Oral cancer is typically considered an "old man's" disease, but now the sixth most common cancer is targeting a younger generation.
Each year, between 43,000 and 45,000 people are diagnosed with oral cancer. Recent trends suggest oral cancer is now impacting people under the age of 40.
10News spoke with Dr. Lee Wilson with University General Dentists who explained several reasons why cancer is popping up in younger patients.
"For many, many years, it was typically, solely related to some lifestyle issues that had to do with smoking, smokeless tobacco, alcohol and age," explained Wilson. "Now we're seeing the younger generation is being affected because of the HPV No. 16. The HPV is also the same virus, virus family that is the cause of cervical cancer. And so what it does, is it affects the mucous of the mouth, affecting change to the cells that then become cancer."
Dr. Wilson said early detection is key when treating oral cancer. If caught early, treatments can reduce how severe cancer becomes. He recommends for people to ask their dentists for oral cancer screenings. During the screening, dentists will look for cancer in common areas like the sides of the tongue or cheeks.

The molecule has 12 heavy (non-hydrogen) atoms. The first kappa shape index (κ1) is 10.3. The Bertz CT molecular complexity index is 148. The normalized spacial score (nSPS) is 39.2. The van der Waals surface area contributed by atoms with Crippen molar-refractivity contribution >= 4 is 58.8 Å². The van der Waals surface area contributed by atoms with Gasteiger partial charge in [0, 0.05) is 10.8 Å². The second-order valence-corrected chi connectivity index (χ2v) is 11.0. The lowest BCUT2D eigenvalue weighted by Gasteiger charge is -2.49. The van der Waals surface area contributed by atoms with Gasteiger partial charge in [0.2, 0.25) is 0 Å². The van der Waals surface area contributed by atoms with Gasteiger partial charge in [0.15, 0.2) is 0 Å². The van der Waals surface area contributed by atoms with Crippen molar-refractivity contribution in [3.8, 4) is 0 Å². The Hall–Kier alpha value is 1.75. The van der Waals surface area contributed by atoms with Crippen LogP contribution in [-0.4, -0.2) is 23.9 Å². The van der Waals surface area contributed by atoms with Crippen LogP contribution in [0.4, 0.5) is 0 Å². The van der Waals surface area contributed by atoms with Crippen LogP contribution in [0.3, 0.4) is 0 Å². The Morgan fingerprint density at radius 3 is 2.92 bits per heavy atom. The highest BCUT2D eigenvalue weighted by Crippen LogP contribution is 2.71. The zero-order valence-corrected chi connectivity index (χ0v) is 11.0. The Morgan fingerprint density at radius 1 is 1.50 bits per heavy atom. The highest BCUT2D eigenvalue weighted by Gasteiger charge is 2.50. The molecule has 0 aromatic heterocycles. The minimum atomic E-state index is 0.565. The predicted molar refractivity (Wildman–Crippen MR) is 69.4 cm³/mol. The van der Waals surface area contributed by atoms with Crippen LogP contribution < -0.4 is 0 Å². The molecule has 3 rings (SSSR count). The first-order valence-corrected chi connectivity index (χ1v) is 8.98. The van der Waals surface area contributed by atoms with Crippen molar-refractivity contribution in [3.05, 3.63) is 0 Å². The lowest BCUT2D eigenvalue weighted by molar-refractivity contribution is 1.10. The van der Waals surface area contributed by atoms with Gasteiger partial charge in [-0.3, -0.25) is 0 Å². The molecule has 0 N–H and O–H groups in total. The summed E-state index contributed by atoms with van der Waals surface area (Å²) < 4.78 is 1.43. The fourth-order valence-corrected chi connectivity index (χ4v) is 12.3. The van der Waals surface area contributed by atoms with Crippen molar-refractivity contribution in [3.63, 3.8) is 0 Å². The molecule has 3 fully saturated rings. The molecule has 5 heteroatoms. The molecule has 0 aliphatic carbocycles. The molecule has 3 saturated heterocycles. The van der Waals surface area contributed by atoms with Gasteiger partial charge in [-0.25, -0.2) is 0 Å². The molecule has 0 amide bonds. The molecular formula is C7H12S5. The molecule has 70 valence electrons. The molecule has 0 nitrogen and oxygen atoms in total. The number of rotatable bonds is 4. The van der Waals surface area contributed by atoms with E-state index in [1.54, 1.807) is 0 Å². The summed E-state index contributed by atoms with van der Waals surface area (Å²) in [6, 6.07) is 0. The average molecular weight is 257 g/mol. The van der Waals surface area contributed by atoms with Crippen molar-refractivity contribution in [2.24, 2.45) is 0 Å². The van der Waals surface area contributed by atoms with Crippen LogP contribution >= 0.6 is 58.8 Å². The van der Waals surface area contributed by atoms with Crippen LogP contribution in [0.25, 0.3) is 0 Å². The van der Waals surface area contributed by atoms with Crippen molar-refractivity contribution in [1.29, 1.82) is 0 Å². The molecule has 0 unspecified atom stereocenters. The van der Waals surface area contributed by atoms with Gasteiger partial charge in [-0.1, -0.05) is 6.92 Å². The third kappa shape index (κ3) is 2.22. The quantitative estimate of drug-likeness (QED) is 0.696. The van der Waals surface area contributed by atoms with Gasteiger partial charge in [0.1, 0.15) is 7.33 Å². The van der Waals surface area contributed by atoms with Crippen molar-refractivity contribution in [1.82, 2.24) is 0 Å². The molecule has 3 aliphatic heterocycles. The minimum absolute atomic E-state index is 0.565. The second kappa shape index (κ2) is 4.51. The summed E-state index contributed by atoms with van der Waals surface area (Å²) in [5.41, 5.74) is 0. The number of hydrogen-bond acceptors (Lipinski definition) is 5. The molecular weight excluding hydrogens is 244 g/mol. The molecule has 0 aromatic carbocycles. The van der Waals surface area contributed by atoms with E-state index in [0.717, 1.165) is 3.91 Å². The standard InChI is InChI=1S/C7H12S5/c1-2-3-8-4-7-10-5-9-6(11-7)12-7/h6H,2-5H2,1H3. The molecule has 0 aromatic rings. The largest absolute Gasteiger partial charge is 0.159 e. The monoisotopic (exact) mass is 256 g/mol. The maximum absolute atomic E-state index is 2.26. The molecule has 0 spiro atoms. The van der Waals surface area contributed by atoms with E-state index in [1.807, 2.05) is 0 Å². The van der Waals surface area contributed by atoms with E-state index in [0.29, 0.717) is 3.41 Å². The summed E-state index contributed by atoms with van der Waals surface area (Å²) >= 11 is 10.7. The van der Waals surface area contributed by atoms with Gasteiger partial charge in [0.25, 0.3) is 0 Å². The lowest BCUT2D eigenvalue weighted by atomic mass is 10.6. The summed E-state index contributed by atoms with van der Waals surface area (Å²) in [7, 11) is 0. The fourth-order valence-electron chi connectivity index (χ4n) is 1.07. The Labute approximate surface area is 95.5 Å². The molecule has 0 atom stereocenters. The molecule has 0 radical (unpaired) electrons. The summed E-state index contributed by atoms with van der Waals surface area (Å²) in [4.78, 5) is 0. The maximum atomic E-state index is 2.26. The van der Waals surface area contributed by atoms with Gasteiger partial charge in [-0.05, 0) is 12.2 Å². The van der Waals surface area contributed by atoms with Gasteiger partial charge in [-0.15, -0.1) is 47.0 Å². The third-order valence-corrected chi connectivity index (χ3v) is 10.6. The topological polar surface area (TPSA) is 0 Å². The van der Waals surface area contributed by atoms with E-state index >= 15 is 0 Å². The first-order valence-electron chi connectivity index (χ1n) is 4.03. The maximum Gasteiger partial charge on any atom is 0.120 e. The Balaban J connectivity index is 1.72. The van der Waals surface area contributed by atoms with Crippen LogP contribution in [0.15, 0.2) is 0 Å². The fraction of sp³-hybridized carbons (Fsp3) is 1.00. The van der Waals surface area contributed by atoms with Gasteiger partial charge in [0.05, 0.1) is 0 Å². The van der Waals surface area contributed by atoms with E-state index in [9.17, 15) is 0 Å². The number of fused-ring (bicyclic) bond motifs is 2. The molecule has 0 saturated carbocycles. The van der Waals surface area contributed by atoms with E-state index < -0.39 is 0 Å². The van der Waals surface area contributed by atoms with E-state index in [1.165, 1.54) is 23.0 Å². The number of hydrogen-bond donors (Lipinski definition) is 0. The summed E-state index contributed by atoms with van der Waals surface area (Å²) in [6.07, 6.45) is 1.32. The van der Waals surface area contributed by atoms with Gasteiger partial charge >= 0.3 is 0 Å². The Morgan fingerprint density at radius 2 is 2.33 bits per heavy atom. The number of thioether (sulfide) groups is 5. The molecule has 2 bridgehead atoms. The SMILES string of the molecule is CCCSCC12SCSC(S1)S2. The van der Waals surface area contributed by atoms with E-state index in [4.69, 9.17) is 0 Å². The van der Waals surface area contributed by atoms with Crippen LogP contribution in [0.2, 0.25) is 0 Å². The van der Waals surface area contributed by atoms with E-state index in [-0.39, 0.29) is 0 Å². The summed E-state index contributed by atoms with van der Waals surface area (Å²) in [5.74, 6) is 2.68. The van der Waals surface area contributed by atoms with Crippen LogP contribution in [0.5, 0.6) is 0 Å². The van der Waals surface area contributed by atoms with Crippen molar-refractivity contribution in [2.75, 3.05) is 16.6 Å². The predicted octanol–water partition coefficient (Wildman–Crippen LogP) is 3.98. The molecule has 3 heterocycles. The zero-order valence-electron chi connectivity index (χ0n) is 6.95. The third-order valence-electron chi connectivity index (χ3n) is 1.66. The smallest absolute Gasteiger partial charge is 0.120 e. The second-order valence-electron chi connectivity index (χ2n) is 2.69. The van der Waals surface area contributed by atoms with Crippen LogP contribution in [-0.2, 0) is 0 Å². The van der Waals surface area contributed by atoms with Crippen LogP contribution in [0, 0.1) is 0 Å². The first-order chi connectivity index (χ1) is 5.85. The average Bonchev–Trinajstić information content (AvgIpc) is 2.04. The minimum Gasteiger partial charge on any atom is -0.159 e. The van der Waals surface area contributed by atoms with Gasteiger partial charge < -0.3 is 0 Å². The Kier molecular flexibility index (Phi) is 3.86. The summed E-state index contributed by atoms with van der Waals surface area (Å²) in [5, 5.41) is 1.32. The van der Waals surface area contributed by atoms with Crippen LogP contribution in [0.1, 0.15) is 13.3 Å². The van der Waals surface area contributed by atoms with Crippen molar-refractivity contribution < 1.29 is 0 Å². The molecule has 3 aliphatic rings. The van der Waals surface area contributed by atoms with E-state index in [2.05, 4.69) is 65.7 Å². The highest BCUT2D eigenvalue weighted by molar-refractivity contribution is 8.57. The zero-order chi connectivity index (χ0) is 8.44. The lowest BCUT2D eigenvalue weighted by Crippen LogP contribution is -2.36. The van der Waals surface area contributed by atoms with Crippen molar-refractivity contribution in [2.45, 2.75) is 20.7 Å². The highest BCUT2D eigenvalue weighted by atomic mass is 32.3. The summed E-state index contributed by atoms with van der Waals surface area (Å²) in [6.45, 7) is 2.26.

"We're looking for red lesions, white lesions, things that have been in a mouth that haven't healed for more than two weeks - that's something that should be looked at. We look for lumps, bumps, swelling, things that aren't normally there that may be persistent and are some of the signs of early oral cancers," said Wilson.
Unfortunately, right now, Dr. Wilson said most oral cancers are detected late in the game. When detection is this late, people's morbidity and mortality rates go up.
"Late detection, through studies and treatments, has been noted that about 43 percent have a five year or less survival rate. So that's a very high mortality," explained Wilson. "And then if you add the morbidities that go with it, the disfigurement from treatment is very severe and of of the highest costing cancers to treat."
Wilson said the under-40 age group is quickly becoming the largest segment of those with oral cancer: it's not an "old man's" disease anymore. He stressed the importance for people to take extra precautions and stay proactive.
"It's very important to make healthy choices and seek care and screenings when it is available," said Wilson.
According to Wilson, the current HPV vaccine is not designed to guard against oral cancer, but he expects new vaccines will be developed as research advances. He said there are also new oral cancer screening methods in the works, like saliva and tissue screening.